The Science, Technology and Medicine Seminar (STMS) series, hosted by the Medical Ethics and Humanities Unit, promotes cutting edge cross-disciplinary research that straddles the arts, sciences, and medicine.
The aim is to provide a friendly forum to debate and test new ideas, papers, chapters, book projects and grant proposals, as well as topical issues and individual research.
If you are interested in joining the seminars, please let us know.
We welcome suggestions for future presentations and discussion topics.
For further information about STMS activities,
please contact Dr. Ria Sinha at firstname.lastname@example.org or on 3917 9073.
27 November, 2023 (Monday) | 4:00-5:30 pm | CPD-LG.39
Title: “Sacred versus Scientific – Meanings of the Dead in Hong Kong and Singapore in the Twentieth Century” by Dr Bobby Tam
Abstract: This presentation will explore how the meanings associated with the dead transformed in Hong Kong and Singapore throughout the long twentieth century. Both cities witnessed significant urban expansion, scientific-medical development, and multicultural cosmopolitanism throughout the century. This work will question if and how the dead continued to be sacralised in face of the apparent decline of traditional rituals, the scarcity of urban spaces, the retreat of mourning from public eye, and the destruction of bodies through cremation and medical dissections. It will study how the inhabitants of the two cities maintained their emotional attachment to the dead despite the increasing ‘invisibility’ of death against the backdrop of urban and scientific development.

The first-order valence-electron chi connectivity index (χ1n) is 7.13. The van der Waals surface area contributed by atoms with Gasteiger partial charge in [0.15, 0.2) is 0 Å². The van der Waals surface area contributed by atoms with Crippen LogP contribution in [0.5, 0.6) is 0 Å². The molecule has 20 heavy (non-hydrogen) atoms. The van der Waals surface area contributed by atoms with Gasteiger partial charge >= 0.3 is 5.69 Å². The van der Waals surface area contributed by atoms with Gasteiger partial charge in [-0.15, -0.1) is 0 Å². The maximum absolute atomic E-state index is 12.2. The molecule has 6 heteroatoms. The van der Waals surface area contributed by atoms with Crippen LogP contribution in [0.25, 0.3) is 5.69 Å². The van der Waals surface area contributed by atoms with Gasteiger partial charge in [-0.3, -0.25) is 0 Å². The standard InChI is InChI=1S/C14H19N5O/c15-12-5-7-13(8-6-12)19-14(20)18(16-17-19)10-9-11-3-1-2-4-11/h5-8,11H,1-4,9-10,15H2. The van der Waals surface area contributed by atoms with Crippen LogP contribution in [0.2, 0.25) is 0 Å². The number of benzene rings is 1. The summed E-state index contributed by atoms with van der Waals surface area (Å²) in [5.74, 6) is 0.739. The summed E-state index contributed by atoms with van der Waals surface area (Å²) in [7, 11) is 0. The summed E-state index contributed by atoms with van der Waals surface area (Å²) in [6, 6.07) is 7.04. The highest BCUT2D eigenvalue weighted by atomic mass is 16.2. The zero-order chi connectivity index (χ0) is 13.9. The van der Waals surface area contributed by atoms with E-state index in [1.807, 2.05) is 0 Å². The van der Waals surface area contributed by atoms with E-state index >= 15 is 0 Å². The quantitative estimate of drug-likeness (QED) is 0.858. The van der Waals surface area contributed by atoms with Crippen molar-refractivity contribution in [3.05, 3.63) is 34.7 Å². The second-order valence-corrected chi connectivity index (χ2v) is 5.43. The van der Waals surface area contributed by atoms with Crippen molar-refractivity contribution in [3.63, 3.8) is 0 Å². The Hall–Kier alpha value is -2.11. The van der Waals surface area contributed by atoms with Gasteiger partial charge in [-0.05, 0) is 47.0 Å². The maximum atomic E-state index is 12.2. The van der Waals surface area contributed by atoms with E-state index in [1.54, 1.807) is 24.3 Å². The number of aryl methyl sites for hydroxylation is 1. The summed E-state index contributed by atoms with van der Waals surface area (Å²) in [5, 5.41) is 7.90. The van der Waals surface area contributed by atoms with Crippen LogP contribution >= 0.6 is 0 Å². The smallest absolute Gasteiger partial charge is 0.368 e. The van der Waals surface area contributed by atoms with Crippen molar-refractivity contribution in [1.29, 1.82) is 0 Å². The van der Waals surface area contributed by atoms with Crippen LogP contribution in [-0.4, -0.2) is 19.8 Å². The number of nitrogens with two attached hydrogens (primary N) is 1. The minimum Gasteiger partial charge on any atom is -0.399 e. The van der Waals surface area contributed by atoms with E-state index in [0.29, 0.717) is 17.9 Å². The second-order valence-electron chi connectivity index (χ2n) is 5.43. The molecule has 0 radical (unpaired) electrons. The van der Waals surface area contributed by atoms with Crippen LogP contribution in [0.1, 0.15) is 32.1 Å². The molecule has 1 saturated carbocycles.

Speaker’s Bio: Bobby Tam has recently completed his PhD in History at the University of Warwick. His PhD research focuses on history of death from an emotional perspective, exploring emotional expressions surrounding death in multiple British colonial settings in nineteenth-century China. He completed his MPhil in History at the University of Hong Kong, studying how dead bodies were managed in early colonial Hong Kong. Bobby has published his research on history of death in the British Journal of Chinese Studies and in the edited volume Chronicling Westerners in Nineteenth-Century East Asia. He has taught topics on imperial and postcolonial history and modern history at the University of Warwick.